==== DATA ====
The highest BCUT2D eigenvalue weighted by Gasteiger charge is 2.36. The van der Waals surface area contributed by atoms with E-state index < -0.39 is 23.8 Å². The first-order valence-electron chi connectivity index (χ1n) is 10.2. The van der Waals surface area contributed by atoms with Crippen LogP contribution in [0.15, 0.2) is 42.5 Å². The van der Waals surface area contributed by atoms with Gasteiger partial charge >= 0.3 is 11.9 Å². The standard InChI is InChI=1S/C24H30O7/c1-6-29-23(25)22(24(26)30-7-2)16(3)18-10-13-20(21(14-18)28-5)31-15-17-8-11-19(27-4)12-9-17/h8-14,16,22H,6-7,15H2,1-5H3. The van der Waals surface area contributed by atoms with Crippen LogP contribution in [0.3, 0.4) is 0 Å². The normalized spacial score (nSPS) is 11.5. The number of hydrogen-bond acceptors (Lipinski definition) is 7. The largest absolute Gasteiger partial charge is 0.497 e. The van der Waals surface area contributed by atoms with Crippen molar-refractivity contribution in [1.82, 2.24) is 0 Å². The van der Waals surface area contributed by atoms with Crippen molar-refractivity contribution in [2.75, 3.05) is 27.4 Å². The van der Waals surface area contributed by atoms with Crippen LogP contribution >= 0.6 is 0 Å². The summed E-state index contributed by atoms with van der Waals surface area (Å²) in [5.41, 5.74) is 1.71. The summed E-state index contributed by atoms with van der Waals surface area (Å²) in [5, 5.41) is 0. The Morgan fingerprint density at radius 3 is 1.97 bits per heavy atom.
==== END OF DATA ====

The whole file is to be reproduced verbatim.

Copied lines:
The highest BCUT2D eigenvalue weighted by Gasteiger charge is 2.36. The van der Waals surface area contributed by atoms with E-state index < -0.39 is 23.8 Å². The first-order valence-electron chi connectivity index (χ1n) is 10.2. The van der Waals surface area contributed by atoms with Crippen LogP contribution in [0.15, 0.2) is 42.5 Å². The van der Waals surface area contributed by atoms with Gasteiger partial charge >= 0.3 is 11.9 Å². The standard InChI is InChI=1S/C24H30O7/c1-6-29-23(25)22(24(26)30-7-2)16(3)18-10-13-20(21(14-18)28-5)31-15-17-8-11-19(27-4)12-9-17/h8-14,16,22H,6-7,15H2,1-5H3. The van der Waals surface area contributed by atoms with Crippen LogP contribution in [0.3, 0.4) is 0 Å². The normalized spacial score (nSPS) is 11.5. The number of hydrogen-bond acceptors (Lipinski definition) is 7. The largest absolute Gasteiger partial charge is 0.497 e. The van der Waals surface area contributed by atoms with Crippen molar-refractivity contribution in [1.82, 2.24) is 0 Å². The van der Waals surface area contributed by atoms with Crippen molar-refractivity contribution in [2.75, 3.05) is 27.4 Å². The van der Waals surface area contributed by atoms with Crippen LogP contribution >= 0.6 is 0 Å². The summed E-state index contributed by atoms with van der Waals surface area (Å²) in [5.41, 5.74) is 1.71. The summed E-state index contributed by atoms with van der Waals surface area (Å²) in [5, 5.41) is 0. The Morgan fingerprint density at radius 3 is 1.97 bits per heavy atom.